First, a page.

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Sperm concentrations in the cauda epididymis were dramatically different. In PPCA –/– mice, sperm counts were 70% lower than in PPCA +/+ mice (Table 2). Five parameters defining sperm motility behavior, including percent motile, progressively motile, and rapid sperm and the velocity descriptors smooth-path velocity (VAP) and straight-line velocity (VSL), were also significantly reduced (Table 2). In contrast, the sperm descriptor amplitude of lateral head displacement (ALH) was mildly, but significantly, greater in PPCA –/– mice (Table 2). Parameters beat-cross frequency (BCF) and percent static sperm showed large significant increases by 144% and 314%, respectively, in PPCA –/– mice (Table 2). Relationships within the medium and slow categories of sperm movement were unclear; however, additional analyses revealed that the percentage of medium- and slow-moving sperm were negatively correlated to percent static sperm in the most severe case (Table 2; Figure 6).
Table 2. . Sperm counts and motility changes comparing PPCA −/−with PPCA +/+ mice*†
|Parameter||PPCA +/+ mice Mean ± SD (# of observations)||PPCA –/– mice Mean ± SD (# of observations)||Change‡||P§|| ||Power‖|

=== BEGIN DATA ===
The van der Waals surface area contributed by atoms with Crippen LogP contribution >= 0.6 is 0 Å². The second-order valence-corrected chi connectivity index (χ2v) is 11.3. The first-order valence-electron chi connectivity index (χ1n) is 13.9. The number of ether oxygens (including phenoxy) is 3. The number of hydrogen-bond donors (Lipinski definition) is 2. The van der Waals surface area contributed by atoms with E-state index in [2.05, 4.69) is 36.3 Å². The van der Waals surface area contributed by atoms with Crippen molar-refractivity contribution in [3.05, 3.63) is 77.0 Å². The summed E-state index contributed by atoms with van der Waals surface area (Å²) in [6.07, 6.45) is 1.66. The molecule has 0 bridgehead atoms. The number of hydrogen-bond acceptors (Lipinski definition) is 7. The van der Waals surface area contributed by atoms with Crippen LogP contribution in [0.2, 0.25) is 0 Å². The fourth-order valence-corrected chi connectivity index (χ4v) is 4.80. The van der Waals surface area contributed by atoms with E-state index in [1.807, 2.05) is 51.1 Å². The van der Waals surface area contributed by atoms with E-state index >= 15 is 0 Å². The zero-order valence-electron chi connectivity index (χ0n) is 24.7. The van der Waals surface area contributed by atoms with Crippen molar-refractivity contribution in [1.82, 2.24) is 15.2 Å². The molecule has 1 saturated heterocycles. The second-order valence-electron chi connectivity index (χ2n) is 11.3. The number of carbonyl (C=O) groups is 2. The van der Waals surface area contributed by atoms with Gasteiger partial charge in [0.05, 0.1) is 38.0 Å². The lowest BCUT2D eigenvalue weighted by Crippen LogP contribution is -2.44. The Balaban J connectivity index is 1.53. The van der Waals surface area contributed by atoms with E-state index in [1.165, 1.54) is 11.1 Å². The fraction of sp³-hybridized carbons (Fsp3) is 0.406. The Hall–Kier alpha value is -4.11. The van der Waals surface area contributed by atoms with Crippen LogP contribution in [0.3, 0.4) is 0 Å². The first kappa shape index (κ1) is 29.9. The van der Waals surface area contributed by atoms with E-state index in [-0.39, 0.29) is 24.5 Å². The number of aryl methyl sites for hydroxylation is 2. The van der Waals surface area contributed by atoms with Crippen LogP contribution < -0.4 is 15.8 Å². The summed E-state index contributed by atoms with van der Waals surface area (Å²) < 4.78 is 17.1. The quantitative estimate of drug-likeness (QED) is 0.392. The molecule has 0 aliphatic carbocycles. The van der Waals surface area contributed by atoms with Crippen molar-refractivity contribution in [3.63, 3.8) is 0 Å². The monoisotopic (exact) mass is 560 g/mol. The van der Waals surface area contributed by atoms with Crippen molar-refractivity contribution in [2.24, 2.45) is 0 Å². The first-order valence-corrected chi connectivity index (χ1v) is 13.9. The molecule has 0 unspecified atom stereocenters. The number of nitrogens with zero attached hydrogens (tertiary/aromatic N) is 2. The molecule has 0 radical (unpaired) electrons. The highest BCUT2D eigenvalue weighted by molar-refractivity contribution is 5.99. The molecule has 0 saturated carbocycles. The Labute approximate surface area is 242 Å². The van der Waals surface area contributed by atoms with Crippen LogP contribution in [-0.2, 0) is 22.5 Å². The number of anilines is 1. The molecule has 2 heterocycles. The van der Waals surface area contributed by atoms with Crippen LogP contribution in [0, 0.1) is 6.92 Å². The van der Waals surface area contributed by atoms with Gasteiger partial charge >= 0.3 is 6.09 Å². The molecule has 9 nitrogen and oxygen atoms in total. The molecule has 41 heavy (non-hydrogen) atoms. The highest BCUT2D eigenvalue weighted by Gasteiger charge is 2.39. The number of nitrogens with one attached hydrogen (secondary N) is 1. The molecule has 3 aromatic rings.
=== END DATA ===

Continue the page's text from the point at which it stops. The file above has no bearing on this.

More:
|Cauda epididymis|| || || || || || |
|Sperm counts, millions/mL||23.3 ± 4.8 (147)||7.1 ± 3.2 (116)||−70%||.0000|| ||1.0000|
|For all cases in data set|| || || || || || |
|Raw values||(102)||(58)|| || || || |
|VAP||61.2 ± 1.5||52.5 ± 19.1||−14%||.0010|| ||.9454|
|VSL||5.1 ± 9.3||41.6 ± 16.3||−17%||.0002|| ||.9762|
|VCL||87.8 ± 15.6||86.5 ± 29.4||−1%||.7467||NS||.0653|
|ALH||2.5 ± .6||3.2 ± 2.0||28%||.0046|| ||.8711|
|BCF||.9 ± 1.7||2.2 ± 4.7||144%||.0303|| ||.6679|
|Ratios|| || || || || || |
|STR||81.0 ± 9.2||77.8 ± 7.1||−4%||.6283||NS||.0534|
|LIN||58.8 ± 7.2||49.8 ± 9.9||−15%||.2724||NS||.1545|
|Elong(ation)¶||46.2 ± 4.8||5.1 ± 7.9||8%||.6356||NS||.0544|
|Percentages|| || || || || || |
|Motile||85.3 ± 7.3||45.0 ± 24.5||−47%||.0000|| ||.9995|
|Prog(ressive)||33.6 ± 12.3||13.1 ± 12.3||−61%||.0052|| ||.7836|
|Rapid||5.2 ± 13.6||2.3 ± 16.9||−60%||.0003|| ||.9612|
|Medium||35.2 ± 12.9||24.6 ± 15.1||−30%||.1667||NS#||.2192|
|Slow||2.7 ± 4.1||5.4 ± 6.9||100%||.3844||NS#||.0799|
|Static||12.0 ± 7.0||49.7 ± 25.8||314%||.0000|| ||.9989|
| || || || |
|Raw values||same as above||(42)|| || || || |
|VAP|| ||51.8 ± 2.8||−15%||.0025|| ||.9294|
|VSL|| ||41.0 ± 17.8||−18%||.0007|| ||.9661|